The key for us is to remember that the Jesus story isn’t about success. And it’s not just about surviving. It’s about an abundance of joy and promise in the face of realities that seem like huge stones guarding tombs holding something or someone who has died. Or maybe they are the stones rolled over the hidden things in our life that need to be resurrected. I like what the theologian Leslie Newbigin said about the Jesus story: in the New Testament the emphasis is always on what’s unexpected. It’s always about surprise.

“It is the sinners who will be welcomed:  to those who are confident thinking that their place in the world is secured will find themselves outside. God will shock the righteous by his limitless generosity and by his tremendous severity. The ragged beggars from the lanes and ditches will be in the festal hall, and the man who thought his own cloths were good enough will find himself thrown out (Matt. 22:1-14). The honest, hard-working lad will be out in the dark while the young scoundrel is having a party in his father’s house (Luke 15) .” [ The Open Secret, Page 173]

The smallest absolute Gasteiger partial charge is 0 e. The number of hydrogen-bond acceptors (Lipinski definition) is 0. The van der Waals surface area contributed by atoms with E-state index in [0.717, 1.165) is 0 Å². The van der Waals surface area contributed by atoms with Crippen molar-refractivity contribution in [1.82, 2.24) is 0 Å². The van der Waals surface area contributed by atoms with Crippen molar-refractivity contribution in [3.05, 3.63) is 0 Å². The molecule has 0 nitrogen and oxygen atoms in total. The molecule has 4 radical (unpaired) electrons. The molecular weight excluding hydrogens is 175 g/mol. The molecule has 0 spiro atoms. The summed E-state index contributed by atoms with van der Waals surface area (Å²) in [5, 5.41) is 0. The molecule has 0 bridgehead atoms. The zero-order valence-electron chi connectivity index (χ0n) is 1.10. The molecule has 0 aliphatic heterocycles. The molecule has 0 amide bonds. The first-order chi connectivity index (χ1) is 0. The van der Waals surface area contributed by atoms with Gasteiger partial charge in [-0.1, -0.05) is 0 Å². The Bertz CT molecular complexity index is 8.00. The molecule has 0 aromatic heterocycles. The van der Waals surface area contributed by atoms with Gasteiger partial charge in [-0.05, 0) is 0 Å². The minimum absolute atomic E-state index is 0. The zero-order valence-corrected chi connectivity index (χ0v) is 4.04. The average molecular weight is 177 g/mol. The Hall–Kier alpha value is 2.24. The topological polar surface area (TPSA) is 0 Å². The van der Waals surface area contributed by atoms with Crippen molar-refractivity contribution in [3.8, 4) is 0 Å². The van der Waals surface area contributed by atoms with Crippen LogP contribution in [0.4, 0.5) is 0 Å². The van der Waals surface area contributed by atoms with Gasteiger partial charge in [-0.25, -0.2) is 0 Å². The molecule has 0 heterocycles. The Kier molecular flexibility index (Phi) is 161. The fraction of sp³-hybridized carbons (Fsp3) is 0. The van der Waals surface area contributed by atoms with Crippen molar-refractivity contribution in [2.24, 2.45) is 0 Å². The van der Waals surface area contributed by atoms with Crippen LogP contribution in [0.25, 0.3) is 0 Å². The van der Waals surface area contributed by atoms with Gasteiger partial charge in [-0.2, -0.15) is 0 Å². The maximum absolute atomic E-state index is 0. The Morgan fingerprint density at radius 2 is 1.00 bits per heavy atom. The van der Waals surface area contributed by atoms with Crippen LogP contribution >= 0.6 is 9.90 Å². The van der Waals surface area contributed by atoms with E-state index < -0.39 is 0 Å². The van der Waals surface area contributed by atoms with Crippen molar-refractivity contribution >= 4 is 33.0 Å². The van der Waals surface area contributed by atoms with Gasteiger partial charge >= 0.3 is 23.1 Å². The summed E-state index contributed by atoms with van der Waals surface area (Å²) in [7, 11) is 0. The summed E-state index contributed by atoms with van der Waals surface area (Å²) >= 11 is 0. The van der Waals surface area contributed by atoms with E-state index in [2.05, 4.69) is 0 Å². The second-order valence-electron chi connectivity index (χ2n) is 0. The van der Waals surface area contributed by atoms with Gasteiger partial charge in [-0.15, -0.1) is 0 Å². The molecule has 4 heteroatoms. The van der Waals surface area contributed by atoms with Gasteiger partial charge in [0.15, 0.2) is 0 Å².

So many stories of reversal in the ministry of Jesus.  If you come back often enough you’ll discover its a really long list of unexpected surprises.  Easter tops the list, but all the others prepared the way. And it is the crucified messiah is the one who is resurrected. And now we know!  Death does not have the last word upon human destiny. The powers of darkness will not have the last word. Yes welcome happy morning age to age shall say!

That anthem concludes with:

God of life the authored death did undergo,
Tread the path of darkness, saving strength to show;
Come, then, true and faithful, now fulfill your word.
On this bright third morning praise the risen Lord.

So let Easter not just be a day but let it be a verb — verbs are the energy that makes sentences work. Verbs that get us somewhere. Verbs for keep us moving. So  it was that one poet, Gerard Manley Hopkins, prayerfully asked that God Easter in us. May God Easter in us in whatever days are dark or fearful. May God Easter in us in our uncertainties. May God Easter in us in all our doubts. May God Easter in us and in all that we do in our families and what we share among our friends. And may the blessing of this day Easter in us this day and always. Amen.



Expire: Easter Saturday Sermon — April 19, 2014

Expire: Easter Saturday Sermon — April 19, 2014

Expire: Easter Saturday Sermon

April 19, 2014
St. Matthew’s Parish, Pacific Palisades CA
George Martin

If you were belonged the Episcopal Church isomer years prior to 1970’s you know we used the 1928 Book of Common Prayer, and you will remember that the version of the Apostles Creed we used declared that Jesus had “descended into Hell.”  It was where he went when he died and where he was for two days.